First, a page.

"I cannot undo what was done in the past but I can assure South Africa that its government will not tolerate corruption and dishonesty. It will take me many months to unravel all that has happened but it will be done."

The minister said an urgent priority was to ensure that the process when leasing properties was tightened up and consistently applied.

"I cannot wave a magic wand and cure the ills of corruption overnight.

"What has to be done is for the department to become more vigilant in ensuring that proper tender procedures are followed. I would also like to see the justice system send a message to corrupt officials by handing down stiff penalties for those found guilty of white collar crime."
- I-Net Bridge (News24)
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Offline alanB

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Re: Government wasting tax payers money
« Reply #5 on: December 05, 2013, 12:30:05 pm »
Quote
Concern over city managers' pay
2011-09-19 14:14

Johannesburg - Reports that city managers earned salaries comparable to senior political leaders warrant transparent performance agreements, the DA said on Monday.

"The Johannesburg city manager [Mavela Dlamini], for instance, earns R2.3m a year, which is higher than Deputy President Kgalema Motlanthe," said Democratic Alliance Gauteng spokesperson Fred Nel.

Dlamini also had a better income than newly appointed Chief Justice Mogoeng Mogoeng who earned R2.2m a year, he said.

The Sowetan reported on Monday that the only public official earning more than Dlamini was President Jacob Zuma with R2.5m annually.

Following Dlamini was eThekwini manager Mike Sutcliffe (R2.1m), Ekurhuleni manager Khaya Ngema (R1.8m) and City of Cape Town manager Achmat Ebrahim (R1.7m).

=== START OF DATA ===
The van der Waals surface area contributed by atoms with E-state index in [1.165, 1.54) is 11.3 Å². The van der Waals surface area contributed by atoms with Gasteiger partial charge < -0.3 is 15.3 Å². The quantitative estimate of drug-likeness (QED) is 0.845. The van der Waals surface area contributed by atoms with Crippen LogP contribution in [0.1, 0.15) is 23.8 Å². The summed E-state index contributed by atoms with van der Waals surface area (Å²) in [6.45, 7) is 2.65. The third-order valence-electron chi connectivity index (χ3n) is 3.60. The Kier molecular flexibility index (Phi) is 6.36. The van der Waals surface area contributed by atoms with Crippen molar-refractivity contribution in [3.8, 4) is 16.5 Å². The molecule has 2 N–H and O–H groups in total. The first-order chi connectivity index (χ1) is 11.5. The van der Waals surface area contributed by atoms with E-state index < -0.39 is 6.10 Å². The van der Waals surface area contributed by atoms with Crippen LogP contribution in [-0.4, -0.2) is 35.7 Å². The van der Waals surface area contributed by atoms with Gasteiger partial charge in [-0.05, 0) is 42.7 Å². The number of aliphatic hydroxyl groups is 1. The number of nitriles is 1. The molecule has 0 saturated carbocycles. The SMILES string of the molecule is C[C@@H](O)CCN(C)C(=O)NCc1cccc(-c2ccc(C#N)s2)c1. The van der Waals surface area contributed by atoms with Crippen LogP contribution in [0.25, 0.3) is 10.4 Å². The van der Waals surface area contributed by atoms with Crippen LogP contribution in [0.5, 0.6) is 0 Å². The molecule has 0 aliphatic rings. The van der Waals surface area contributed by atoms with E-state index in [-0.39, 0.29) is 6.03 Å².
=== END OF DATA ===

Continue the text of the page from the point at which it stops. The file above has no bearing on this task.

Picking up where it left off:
Nel said: "Publishing their performance contracts will allow citizens to see what is expected from top municipal officials who are paid with their rates and taxes."

This would also allow analysts to evaluate whether the performance agreements were in line with each municipality's service delivery strategy, he said.

"If ministers' agreements with the president can be published then so should that of municipal managers."

Outrage

The SA Municipal Workers’ Union said exorbitant salaries were at the expense of suffering workers and communities.

"It is absurd that these managers get paid millions, even though the municipalities they work for are plagued with corruption, nepotism, crisis and the poor delivery of services," the union said in a statement.

"The severity of the challenges faced by many municipalities warrants many of these managers to be sacked, let alone receive handsome remunerations and performance bonuses."

It said once workers, some who earned as little as R4 000 a month, learnt of their employers' salaries, nothing less than outrage would be expected.

"Workers deserve nothing less than a decent living wage and their managers far less than what they are currently getting."

Co-operative government spokesperson Vuyelwa Quinga Vika referred queries to the SA Local Government Association (Salga), which was not immediately in a position to comment.

- SAPA
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Offline alanB

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Re: Government wasting tax payers money
« Reply #6 on: December 05, 2013, 12:30:48 pm »
Quote
Suspended officials paid almost R100m
2011-09-22 22:30

Cape Town - Government departments and entities have paid at least R93.6m to senior officials suspended with pay from April 2009 to the present, the Democratic Alliance said on Thursday.